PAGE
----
Legal Eagle Eye Newsletter for the Nursing Profession (6)4 Apr 98
Quick Summary: Based on their meticulous charting at the time of the events in question the nurses could give critical court testimony for the hospital and physicians. APPELLATE COURT OF ILLINOIS, 1997.
In a recent case the Appellate Court of Illinois went through the records in great detail to bolster its decision to uphold a jury verdict that exonerated all defendants from blame over the death of a newborn infant shortly after an emergency cesarean.
The lesson from this case is that detailed charting of events as they transpire is absolutely essential to defend a lawsuit in court several years or more later.
Labor and delivery nurses noted the specific time the monitoring strips began to show a problem and that a physician came and looked at the strips within six minutes of being summoned.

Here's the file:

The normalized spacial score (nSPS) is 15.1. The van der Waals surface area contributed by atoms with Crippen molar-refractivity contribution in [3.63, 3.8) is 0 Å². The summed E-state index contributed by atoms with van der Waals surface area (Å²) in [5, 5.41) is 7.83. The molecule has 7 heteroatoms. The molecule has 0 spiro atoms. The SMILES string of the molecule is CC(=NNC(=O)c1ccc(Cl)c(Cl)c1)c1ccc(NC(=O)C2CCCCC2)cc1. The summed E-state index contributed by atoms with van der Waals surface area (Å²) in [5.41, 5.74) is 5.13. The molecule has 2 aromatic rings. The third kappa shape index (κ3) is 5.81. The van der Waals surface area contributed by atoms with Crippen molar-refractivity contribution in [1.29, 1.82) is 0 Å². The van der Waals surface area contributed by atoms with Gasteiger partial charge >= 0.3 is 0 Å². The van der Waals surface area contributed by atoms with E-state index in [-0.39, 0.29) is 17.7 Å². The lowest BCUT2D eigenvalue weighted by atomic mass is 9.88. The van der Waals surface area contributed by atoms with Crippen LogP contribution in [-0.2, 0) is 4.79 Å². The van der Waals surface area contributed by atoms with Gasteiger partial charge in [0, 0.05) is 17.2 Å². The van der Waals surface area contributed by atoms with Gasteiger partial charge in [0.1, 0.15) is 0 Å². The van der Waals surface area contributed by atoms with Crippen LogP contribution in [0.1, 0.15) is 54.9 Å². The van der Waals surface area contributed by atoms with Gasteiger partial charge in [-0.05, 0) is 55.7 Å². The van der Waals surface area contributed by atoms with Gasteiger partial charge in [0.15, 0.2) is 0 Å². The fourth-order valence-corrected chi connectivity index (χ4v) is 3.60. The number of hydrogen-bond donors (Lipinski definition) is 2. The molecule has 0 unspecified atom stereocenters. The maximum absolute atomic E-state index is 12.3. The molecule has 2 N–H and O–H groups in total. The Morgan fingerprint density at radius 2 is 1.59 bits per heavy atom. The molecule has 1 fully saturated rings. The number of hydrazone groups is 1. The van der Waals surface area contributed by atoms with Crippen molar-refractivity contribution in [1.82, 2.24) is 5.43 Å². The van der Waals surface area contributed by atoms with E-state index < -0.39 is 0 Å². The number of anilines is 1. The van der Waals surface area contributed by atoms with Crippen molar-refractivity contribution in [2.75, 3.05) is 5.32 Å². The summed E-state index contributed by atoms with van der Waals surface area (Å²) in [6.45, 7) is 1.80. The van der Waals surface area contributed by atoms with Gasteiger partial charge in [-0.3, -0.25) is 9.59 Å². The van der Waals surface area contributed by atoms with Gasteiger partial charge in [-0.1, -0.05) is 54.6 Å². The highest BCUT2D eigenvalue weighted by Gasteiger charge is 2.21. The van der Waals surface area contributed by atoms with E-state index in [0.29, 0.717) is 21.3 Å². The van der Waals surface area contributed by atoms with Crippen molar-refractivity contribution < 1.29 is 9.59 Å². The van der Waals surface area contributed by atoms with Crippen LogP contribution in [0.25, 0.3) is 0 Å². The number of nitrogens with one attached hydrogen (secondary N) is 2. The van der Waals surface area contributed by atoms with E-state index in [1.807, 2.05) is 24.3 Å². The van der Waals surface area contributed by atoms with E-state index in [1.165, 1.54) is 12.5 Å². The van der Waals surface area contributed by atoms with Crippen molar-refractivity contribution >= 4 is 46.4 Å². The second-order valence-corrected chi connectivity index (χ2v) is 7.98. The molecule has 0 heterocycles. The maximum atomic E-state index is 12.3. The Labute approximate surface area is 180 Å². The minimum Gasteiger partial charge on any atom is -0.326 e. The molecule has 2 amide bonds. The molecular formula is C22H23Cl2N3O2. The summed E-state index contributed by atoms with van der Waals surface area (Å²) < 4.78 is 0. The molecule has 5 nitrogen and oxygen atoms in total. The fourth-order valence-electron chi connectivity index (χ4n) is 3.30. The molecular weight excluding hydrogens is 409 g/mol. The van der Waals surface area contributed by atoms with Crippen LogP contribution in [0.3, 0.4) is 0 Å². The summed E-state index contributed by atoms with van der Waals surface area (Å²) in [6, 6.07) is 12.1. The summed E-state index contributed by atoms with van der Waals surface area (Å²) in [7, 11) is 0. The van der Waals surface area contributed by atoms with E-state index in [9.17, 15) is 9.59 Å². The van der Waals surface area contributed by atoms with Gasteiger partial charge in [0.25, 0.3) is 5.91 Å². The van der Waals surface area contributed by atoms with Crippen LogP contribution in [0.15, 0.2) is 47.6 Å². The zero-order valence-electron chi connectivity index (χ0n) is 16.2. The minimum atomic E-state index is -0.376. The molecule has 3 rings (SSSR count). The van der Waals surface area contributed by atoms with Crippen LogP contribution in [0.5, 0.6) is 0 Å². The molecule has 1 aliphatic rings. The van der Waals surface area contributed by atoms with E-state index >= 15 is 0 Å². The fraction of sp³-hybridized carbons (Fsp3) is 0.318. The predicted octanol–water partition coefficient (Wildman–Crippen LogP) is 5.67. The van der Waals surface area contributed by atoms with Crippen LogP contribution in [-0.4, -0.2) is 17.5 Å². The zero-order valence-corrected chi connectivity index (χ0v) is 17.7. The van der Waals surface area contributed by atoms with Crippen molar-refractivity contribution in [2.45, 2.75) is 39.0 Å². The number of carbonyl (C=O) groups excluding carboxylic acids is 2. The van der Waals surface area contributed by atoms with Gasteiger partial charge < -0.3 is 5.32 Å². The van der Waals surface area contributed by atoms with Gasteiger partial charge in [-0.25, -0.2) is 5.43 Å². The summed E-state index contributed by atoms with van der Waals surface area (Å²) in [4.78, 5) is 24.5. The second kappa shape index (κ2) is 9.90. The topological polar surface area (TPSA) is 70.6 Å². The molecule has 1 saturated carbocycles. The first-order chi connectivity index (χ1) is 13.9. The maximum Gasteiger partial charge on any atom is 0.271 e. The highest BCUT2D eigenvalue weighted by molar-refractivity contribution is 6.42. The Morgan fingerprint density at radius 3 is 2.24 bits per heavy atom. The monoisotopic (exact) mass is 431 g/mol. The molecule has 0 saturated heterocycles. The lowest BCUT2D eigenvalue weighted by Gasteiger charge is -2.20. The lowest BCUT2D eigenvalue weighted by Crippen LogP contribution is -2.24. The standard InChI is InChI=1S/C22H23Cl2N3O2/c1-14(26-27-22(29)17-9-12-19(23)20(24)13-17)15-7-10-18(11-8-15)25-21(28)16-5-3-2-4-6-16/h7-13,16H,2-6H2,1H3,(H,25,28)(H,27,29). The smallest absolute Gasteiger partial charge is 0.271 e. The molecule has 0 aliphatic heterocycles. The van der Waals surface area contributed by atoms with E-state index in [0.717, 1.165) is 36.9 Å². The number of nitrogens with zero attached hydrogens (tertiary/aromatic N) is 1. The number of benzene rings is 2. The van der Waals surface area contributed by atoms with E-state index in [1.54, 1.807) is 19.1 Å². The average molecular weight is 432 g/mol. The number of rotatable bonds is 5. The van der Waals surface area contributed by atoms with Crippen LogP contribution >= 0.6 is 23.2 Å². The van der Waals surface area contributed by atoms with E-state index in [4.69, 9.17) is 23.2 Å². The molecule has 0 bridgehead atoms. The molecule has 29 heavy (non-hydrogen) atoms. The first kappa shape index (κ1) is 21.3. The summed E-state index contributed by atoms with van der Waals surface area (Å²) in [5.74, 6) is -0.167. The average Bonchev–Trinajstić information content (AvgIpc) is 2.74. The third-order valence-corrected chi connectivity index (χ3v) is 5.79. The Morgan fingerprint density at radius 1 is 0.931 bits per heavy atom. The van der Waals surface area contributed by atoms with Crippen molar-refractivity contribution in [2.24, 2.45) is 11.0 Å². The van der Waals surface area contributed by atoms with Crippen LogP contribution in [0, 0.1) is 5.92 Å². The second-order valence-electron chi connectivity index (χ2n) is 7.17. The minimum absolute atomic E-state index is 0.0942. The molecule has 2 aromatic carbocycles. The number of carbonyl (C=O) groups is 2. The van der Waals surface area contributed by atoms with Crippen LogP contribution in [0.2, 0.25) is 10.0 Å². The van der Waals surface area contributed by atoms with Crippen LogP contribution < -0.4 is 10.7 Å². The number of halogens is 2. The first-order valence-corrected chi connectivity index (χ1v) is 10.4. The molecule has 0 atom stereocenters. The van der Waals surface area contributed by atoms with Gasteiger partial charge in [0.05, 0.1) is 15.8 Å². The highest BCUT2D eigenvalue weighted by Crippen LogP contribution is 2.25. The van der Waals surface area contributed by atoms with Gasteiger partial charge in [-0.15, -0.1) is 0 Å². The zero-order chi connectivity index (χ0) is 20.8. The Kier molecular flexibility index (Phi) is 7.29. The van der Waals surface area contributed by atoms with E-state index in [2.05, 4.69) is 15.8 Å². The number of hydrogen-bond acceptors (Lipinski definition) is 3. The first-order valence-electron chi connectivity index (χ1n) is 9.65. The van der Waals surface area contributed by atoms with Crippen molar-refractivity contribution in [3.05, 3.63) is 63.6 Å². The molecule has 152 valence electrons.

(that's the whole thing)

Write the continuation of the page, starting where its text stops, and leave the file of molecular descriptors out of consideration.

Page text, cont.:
The nurses noted the exact time the cesarean was called, when the anesthesiologist and neonatologist each was phoned and where each was, when the mother went to surgery, when she was prepped, when anesthesia started and the exact time the incision was made. It all was within the accepted thirty-minute medical standard.
A nurse noted carefully the appearance of the newborn, that he was not breathing and that a thick bloody mucus was extracted from the mouth and nose.
The court concluded the fetus was essentially born dead, with its airways so hopelessly obstructed in utero that it could not be brought to life, despite the physicians best efforts. This was a tragedy, the court said, but there were no grounds for a negligence lawsuit.ODonnell v. Holy Family Hospital, 682 N.E. 2d 386 (Ill. App., 1997).